Swift Tutorial Swift References

Swift - Variables



Variable is a given name to a reserved memory location. When a variable is created in the program, it reserves some space in the memory to store value(s) and the interpreter allocates memory for the given variable based on its datatype. Value(s) is stored in the variable by assigning different datatypes to it like number, string and sequences, etc.

Swift supports the following basic and most frequently used data types:

  • Int − An integer type, which has the same size as the current platform's native word size:
    • On a 32-bit platform, Int is the same size as Int32.
    • On a 64-bit platform, Int is the same size as Int64.
    Int8, Int16, Int32, Int64 can be used to represent 8 Bit, 16 Bit, 32 Bit, and 64 Bit forms of signed integer. For example, -10, 10, and 50.
  • UInt − An unsigned integer type, which has the same size as the current platform's native word size:
    • On a 32-bit platform, UInt is the same size as UInt32.
    • On a 64-bit platform, UInt is the same size as UInt64.
    UInt8, UInt16, UInt32, UInt64 can be used to represent 8 Bit, 16 Bit, 32 Bit and 64 Bit forms of unsigned integer. For example, 10, and 50.
  • Float − Represents a 32-bit floating-point number and numbers with smaller decimal points. For example, 3.14159, 0.1, and -273.15.
  • Double − Represents a 64-bit floating-point number and used when floating-point values are very large. For example, 3.14159, 0.1, and -273.15.
  • Bool − Represents a Boolean value which is either true or false.
  • String − A series of characters. For example, "Hello, World".
  • Character − A single-character string literal. For example, "A"
  • Optional − Represents a variable that can hold either a value or no value.
  • Tuples − Used to group multiple values in single compound value. The values within a tuple can be of any type and don't have to be of the same type as each other.

Swift also provides three primary collection types, Array, Set, and Dictionary, which are discussed in later sections. In this section, we are going to discuss how to declare and use various types of variables in Swift programming.

Swift Variable Declaration

A variable declaration tells the compiler where and how much to create the storage for the variable. In Swift, a variable is declared using var keyword. Consider the example below:

var i = 10
var j = "Hello"

print(i)
print(j)

The output of the above code will be:

10
Hello

Swift Type Annotations

A type annotation can be provided while declaring a variable. The syntax for using type annotation is given below:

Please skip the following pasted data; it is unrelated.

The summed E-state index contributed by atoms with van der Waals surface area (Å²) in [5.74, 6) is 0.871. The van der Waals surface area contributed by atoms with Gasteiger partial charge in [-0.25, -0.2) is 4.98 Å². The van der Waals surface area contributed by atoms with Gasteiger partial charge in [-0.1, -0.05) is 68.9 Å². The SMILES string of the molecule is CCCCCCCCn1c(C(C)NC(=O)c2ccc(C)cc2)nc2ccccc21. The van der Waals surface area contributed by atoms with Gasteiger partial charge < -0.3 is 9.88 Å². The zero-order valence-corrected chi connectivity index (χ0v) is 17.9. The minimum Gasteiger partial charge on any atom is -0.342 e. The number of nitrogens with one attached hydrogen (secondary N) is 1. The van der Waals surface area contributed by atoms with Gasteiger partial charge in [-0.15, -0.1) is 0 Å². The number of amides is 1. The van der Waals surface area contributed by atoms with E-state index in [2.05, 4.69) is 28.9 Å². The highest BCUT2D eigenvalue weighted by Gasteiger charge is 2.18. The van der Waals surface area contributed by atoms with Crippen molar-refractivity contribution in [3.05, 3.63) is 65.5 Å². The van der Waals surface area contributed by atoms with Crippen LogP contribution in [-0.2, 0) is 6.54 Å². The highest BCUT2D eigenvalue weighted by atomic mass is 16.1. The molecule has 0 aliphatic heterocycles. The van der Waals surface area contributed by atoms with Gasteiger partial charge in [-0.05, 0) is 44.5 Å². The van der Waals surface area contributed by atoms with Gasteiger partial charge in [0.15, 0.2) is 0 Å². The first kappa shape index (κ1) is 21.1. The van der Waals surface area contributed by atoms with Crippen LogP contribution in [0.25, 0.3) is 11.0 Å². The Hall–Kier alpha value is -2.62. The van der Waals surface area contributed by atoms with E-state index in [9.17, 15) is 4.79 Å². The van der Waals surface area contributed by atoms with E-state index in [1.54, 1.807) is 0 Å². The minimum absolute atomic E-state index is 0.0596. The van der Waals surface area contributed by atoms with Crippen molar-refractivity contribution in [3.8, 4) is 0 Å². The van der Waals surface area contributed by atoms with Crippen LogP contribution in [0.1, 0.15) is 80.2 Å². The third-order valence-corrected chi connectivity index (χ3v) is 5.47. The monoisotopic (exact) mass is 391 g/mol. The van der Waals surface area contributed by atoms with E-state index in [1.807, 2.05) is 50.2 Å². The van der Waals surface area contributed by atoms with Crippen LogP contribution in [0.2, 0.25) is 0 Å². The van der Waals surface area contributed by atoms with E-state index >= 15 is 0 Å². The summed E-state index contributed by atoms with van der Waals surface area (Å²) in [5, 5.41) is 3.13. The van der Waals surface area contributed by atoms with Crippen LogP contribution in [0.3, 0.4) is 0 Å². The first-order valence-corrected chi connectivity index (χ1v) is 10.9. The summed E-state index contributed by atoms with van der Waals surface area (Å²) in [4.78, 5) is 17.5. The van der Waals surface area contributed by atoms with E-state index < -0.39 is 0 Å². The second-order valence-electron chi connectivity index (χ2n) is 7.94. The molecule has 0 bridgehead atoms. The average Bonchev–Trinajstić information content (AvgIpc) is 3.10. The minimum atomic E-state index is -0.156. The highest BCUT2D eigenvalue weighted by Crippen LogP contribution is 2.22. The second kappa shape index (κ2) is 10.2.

var variableName : <data type> = <optional initial value>

Please note that, when not using type annotation, then it is mandatory to provide an initial value for the variable. With type annotation, a variable can be declared without initial value. Consider the example below:

var i:Int = 10
var j:String
j = "Hello"

print(i)
print(j)

The output of the above code will be:

10
Hello

Variable Name

There are some reserved keywords in Swift which cannot be used as variable name. Along with this, rules for creating Swift variable name are listed below:

  • It must start with a letter or the underscore character
  • It cannot start with a number.
  • It can only contains alpha-numeric characters and underscores (A-Z, a-z, 0-9, and _ ).

Please note that Swift is a case-sensitive language. Hence, variables in Swift are also case-sensitive. A simple or Unicode characters can be used to name a variable.

Print Variable

The value of the variable can be printed on the screen, or other standard output device using print() function. A variable can be interpolated wrapping it in parentheses and escape it with a backslash, \(variable). Consider the following example:

var person = "John"
var age = 25

print("\(person) is \(age) years old.")

The output of the above code will be:

John is 25 years old.

Alternatively, it can also be achieved by using comma , operator which concatenates string values of variables with a whitespace.

var person = "John"
var age = 25

print(person, "is", age, "years old.")

The output of the above code will be:

John is 25 years old.

The plus + character can also be used but with some limitation. It combines two or more variables of same datatypes. With string datatype, it returns concatenated variables and with number datatypes it returns sum of the variables. With mixed datatypes, it will raise an exception.

var person = "John"
var city = "London."

print(person + " lives in " + city)

The output of the above code will be:

John lives in London.

It is possible to use comma , and plus + characters inside print() function at the same time to get the desired result.

var x = 25
var y = 10

print("sum of", x,"and", y,"is", x+y)

The output of the above code will be:

sum of 25 and 10 is 35

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